The Young and the Feckless: Publification and Our Comparison Compulsion

J. Maureen Henderson
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I feel as if my more navel gazing commentaries should come with some sort of disclaimer stating that they're not meant to be extrapolated upon, taken as universally representative of the readership's experience, etc. To that end...

I confess that I've watched the recent brouhaha over Facebook's privacy changes with some measure of baffled amusement, especially when those complaints come from my peers. Gen Yers aren't exactly known for our reticence and while I understand that there's a qualitative difference between voluntarily revealing details of your personal life and Facebook letting third parties poke around in your browsing history, the somewhat arbitrary distinctions between "good" transparency and "bad" gives me a chuckle.

Photo by Brandon Milner

It's no secret that many of us in this cohort have grown up alongside the technology (cell phones, the internet, social networking) that now permeates every facet of our lives. Even if we aren't direct users, we can't escape the ways in which it reshapes social interactions and assumptions (i.e., that everyone is findable/traceable) and erodes the line between the (formerly clearly delineated) public and private spheres.

Hand-wringing over the consequences of the growing publicification (it's my party and I'll coin words if I want to) of our private lives is well-documented, but tends to focus on the future regrets we'll have over plastering permanent evidence of a misspent youth all over the internet and the ways in which this information could come back to haunt us in future contexts (and I'm not particularly convinced that this is the case and that a new baseline in which "indiscretions" are the norm won't emerge instead). Frankly, I'm more concerned with the here and now and the way in which we've let the connectivity of technology and the impetus to share combine into a force that compels us to compare ourselves to and judge ourselves against peers to a degree that wasn't possible even 10 or 15 years ago. Back in those bygone days (and earlier) you could legitimately fall out of touch with people. You'd graduate. They'd move. Maybe you'd hear an update from a mutual friend or when you ran into your old HS prom date's mother in line at Walgreens, but these folks were more or less out of your life. Now, there is no break, no drift. Thanks to Facebook, Twitter, blogging, you can now compare yourself life milestone by milestone. And this accessibility makes it so easy to get stuck in the rut of youthful competition and anxiety. But now, instead of who's getting As, or playing first string varsity basketball or ruling the halls with popular posse in tow, it's who's finishing a PhD, getting married, backpacking through Thailand. It's all there for us to fret over, with pictures.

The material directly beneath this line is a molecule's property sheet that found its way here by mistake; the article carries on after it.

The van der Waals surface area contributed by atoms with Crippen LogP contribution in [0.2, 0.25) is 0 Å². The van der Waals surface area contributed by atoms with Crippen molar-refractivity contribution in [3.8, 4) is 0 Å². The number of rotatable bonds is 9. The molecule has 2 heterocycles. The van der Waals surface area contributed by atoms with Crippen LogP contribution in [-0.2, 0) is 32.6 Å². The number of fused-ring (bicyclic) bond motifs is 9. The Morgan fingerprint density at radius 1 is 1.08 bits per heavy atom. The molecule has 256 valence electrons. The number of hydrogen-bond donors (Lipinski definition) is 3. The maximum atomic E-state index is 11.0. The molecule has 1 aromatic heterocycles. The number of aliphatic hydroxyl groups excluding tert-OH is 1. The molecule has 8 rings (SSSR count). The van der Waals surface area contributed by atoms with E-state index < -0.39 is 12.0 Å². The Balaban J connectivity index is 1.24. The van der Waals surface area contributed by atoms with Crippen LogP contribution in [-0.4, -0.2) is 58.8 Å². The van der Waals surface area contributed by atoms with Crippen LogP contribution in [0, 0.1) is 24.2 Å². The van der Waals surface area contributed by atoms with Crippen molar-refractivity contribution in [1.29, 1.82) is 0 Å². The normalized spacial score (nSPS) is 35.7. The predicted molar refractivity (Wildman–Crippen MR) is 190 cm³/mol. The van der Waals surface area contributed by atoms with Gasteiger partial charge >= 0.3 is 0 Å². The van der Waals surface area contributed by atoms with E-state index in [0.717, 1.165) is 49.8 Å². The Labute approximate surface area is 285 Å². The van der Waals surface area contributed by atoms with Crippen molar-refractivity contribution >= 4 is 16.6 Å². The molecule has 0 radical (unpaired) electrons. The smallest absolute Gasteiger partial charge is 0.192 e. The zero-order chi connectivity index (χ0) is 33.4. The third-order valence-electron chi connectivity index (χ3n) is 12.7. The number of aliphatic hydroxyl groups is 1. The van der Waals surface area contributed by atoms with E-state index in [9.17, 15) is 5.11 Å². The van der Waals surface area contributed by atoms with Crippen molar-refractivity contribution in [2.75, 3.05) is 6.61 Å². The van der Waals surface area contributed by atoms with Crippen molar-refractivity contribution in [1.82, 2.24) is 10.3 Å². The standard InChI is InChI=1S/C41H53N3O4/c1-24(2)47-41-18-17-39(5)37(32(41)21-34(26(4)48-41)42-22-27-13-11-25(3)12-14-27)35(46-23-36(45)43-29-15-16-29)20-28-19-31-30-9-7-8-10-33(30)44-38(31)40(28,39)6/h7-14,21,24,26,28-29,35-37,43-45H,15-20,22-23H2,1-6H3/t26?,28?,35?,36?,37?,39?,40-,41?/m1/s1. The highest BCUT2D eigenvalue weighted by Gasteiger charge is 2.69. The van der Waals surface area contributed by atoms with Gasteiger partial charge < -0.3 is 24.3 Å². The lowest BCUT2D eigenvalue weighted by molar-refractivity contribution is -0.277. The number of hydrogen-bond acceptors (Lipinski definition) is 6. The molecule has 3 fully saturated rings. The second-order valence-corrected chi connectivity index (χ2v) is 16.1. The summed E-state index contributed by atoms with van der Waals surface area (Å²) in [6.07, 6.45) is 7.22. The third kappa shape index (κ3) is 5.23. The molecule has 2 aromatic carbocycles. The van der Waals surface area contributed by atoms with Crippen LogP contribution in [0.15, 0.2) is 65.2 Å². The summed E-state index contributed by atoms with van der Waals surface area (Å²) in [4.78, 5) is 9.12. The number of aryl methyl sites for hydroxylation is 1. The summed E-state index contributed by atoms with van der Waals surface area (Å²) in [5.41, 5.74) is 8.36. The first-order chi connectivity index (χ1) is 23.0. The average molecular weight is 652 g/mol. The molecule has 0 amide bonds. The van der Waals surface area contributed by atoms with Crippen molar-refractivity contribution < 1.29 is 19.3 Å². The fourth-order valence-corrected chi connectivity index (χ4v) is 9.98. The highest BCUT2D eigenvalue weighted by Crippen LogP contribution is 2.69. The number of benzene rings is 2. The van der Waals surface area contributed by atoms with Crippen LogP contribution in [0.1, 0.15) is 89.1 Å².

And it's not simply enough to have accumulated money and status. That's so very gauche in an 80s kinda way, isn't it? The people we most envy are the ones who are doing, achieving, living up to their potential and carving out a space for themselves. Publicification allows us to see how our peers are finding their way in the world and to compare our own journey. And even if you don't want accomplishment X, well, it's still sometimes difficult not to envy someone else for having conquered it, isn't it?

It's not as if previous generations didn't face the same anxiety about contributing meaningfully to society and making the very most of out their lots; they absolutely did. However, the ability to compare themselves to a global cross-section of fellow young adults at the click of a button wasn't there. You had your parents, your immediate in-person peers and far-flung folks on the tv or in the papers. You had to seek out this information. Now, you have to actively seek to avoid it.